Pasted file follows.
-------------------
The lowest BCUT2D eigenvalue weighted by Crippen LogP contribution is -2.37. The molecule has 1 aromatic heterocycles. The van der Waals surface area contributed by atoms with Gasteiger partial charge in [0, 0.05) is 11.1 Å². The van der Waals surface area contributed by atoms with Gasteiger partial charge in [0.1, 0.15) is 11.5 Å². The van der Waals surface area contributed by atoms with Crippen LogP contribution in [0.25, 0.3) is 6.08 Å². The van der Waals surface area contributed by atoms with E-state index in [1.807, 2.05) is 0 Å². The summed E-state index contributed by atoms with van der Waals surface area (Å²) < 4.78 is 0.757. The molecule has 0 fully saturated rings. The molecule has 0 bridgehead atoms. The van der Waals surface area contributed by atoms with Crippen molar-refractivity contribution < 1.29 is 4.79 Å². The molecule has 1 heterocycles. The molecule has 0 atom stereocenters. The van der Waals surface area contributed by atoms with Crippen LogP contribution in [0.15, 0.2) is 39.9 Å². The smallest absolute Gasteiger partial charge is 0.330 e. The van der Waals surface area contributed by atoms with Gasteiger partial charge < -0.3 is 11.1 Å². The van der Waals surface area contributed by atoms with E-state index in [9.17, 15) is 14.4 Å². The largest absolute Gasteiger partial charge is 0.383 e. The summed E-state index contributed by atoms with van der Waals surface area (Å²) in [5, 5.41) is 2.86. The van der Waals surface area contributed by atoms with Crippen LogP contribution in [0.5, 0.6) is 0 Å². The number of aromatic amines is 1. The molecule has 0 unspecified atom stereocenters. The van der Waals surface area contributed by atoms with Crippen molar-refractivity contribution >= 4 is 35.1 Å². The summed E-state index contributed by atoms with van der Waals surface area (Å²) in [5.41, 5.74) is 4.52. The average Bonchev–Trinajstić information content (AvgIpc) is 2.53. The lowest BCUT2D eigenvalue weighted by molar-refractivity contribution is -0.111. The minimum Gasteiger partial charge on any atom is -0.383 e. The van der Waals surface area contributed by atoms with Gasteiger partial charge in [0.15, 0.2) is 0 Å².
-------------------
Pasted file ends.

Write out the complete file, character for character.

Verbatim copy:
The lowest BCUT2D eigenvalue weighted by Crippen LogP contribution is -2.37. The molecule has 1 aromatic heterocycles. The van der Waals surface area contributed by atoms with Gasteiger partial charge in [0, 0.05) is 11.1 Å². The van der Waals surface area contributed by atoms with Gasteiger partial charge in [0.1, 0.15) is 11.5 Å². The van der Waals surface area contributed by atoms with Crippen LogP contribution in [0.25, 0.3) is 6.08 Å². The van der Waals surface area contributed by atoms with E-state index in [1.807, 2.05) is 0 Å². The summed E-state index contributed by atoms with van der Waals surface area (Å²) < 4.78 is 0.757. The molecule has 0 fully saturated rings. The molecule has 0 bridgehead atoms. The van der Waals surface area contributed by atoms with Crippen molar-refractivity contribution < 1.29 is 4.79 Å². The molecule has 1 heterocycles. The molecule has 0 atom stereocenters. The van der Waals surface area contributed by atoms with Crippen LogP contribution in [0.15, 0.2) is 39.9 Å². The smallest absolute Gasteiger partial charge is 0.330 e. The van der Waals surface area contributed by atoms with Gasteiger partial charge < -0.3 is 11.1 Å². The van der Waals surface area contributed by atoms with E-state index in [9.17, 15) is 14.4 Å². The largest absolute Gasteiger partial charge is 0.383 e. The summed E-state index contributed by atoms with van der Waals surface area (Å²) in [5, 5.41) is 2.86. The van der Waals surface area contributed by atoms with Crippen LogP contribution in [0.5, 0.6) is 0 Å². The number of aromatic amines is 1. The molecule has 0 unspecified atom stereocenters. The van der Waals surface area contributed by atoms with Crippen molar-refractivity contribution >= 4 is 35.1 Å². The summed E-state index contributed by atoms with van der Waals surface area (Å²) in [5.41, 5.74) is 4.52. The average Bonchev–Trinajstić information content (AvgIpc) is 2.53. The lowest BCUT2D eigenvalue weighted by molar-refractivity contribution is -0.111. The minimum Gasteiger partial charge on any atom is -0.383 e. The van der Waals surface area contributed by atoms with Gasteiger partial charge in [0.15, 0.2) is 0 Å².